The location of the antenna is quite straightforward, usually at the bottom right of the windscreen.

DSC_5508.thumb.jpg.d77c5753fae8ea60f3b417a5b34a5e78.jpgThe menu system is simple, so it's easy to tweak various preferences

Using the system

We found it easy to get acquainted with the OBU. In the settings menu, you can adjust the 'beep' volume and screen brightness and choose whether you wish to display the clock. Having a digital clock is handy, too, because eventually the OBU time is synchronised with the satellites for accurate charging, thus avoiding disputes.

More importantly, there is no need to worry about your season parking or any backend payment arrangement. Your IU number will be ported over to the OBU, so you won't have to re-apply or transfer any season parking or even update the backend payments you currently have.

On the go, the OBU works just like the IU when it comes to deducting ERP and parking charges. The display helps inform drivers about the ERP charging info, especially in the absence of large physical gantries in the future. Handily, the large screen also makes it easier to view how much you've been charged and your card balance.

OBU-Parking.thumb.jpg.95289cb031782c82329715ff44a0d33a.jpgHowever, bear in mind that for those carpark gantries that require drivers to tap or insert the CEPAS card, you must still do this even with the OBU. Fortunately, each car owner who installs the OBU will receive a free NETS motoring card that you can keep handy.

Now, what if you've signed up for auto-top up feature so that you don't have to keep topping up the CEPAS card, but need to use a complimentary parking coupon?

DSC00138.thumb.jpg.f5fcd8fa8cf7e2bbf5890210eccfd191.jpgThe OBU touchscreen has a button marked 'Card Payment', which can be pressed to temporarily disable card deduction for complimentary button. It is on by default, so tapping it turns off this function and lets you use coupons.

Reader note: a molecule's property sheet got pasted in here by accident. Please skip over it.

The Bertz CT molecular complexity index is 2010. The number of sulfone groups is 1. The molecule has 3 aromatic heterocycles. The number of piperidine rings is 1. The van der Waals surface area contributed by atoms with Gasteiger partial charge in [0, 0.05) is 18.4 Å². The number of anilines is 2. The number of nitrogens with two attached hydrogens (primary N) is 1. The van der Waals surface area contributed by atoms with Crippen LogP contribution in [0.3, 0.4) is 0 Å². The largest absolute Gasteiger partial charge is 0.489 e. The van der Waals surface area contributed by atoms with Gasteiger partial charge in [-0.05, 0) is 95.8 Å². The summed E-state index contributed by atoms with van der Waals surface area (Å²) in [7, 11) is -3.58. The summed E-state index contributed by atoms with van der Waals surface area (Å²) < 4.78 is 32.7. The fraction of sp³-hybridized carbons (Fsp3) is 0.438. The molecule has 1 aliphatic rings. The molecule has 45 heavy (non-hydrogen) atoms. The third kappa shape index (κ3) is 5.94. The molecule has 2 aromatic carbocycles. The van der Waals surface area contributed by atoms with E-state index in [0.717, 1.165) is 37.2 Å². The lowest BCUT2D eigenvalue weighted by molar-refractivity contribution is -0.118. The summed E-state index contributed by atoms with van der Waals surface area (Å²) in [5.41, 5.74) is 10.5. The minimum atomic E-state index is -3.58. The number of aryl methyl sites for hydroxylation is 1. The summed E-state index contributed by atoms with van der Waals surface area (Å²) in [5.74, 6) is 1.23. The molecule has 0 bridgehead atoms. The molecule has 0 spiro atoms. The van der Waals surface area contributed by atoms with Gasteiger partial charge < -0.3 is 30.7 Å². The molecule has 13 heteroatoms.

There are other new advantages as well. Apart from the aforementioned REP to be rolled out later, the OBU also reminds you to drive carefully when you're in School Zones and Silver Zones, and to avoid driving in the bus lanes. It'll also tell you when you're approaching a fixed speed camera, thereby helping you avoid fines.

DSC09894.thumb.jpg.679ad0345b170bbfdfde8271a19644f9.jpgMore functions in the pipeline

The OBU is designed to be "upgradeable", so LTA can add features as needed. When these features are ready, they are automatically pushed out over-the-air to the OBUs. There is no need to bring the vehicles back to the workshops for upgrades.

The 'Card Payment' button for instance, was seamlessly added without us having to do anything. We didn't have to configure any Internet or WiFi access or login to Singpass.

LTA will also introduce real-time traffic incident updates, so that drivers can be warned of congestion or accidents. The OBU will also eventually be able to alert drivers if they are approaching an ERP charging location and allow drivers of Singapore-registered vehicles to seamlessly pay for tolls at the Woodlands and Tuas checkpoints.

DSC00004_2.thumb.jpg.cb4b23ad77ba1a45ed30ba0acd4cc198.jpgLTA is also working with the Traffic Police to expand the safety notifications to include more speed camera zones to remind drivers to keep within the speed limits at these locations. Advance notices of road closures are even provided - they will appear when the car is driven near the location so the driver can plan ahead.

The OBU installation was relatively painless, and the user experience has been seamless thus far so we can confidently say that there is no cause for worry or anxiety in switching to the OBU. With more features in the pipeline, the OBU will help make driving in Singapore only become more convenient in time.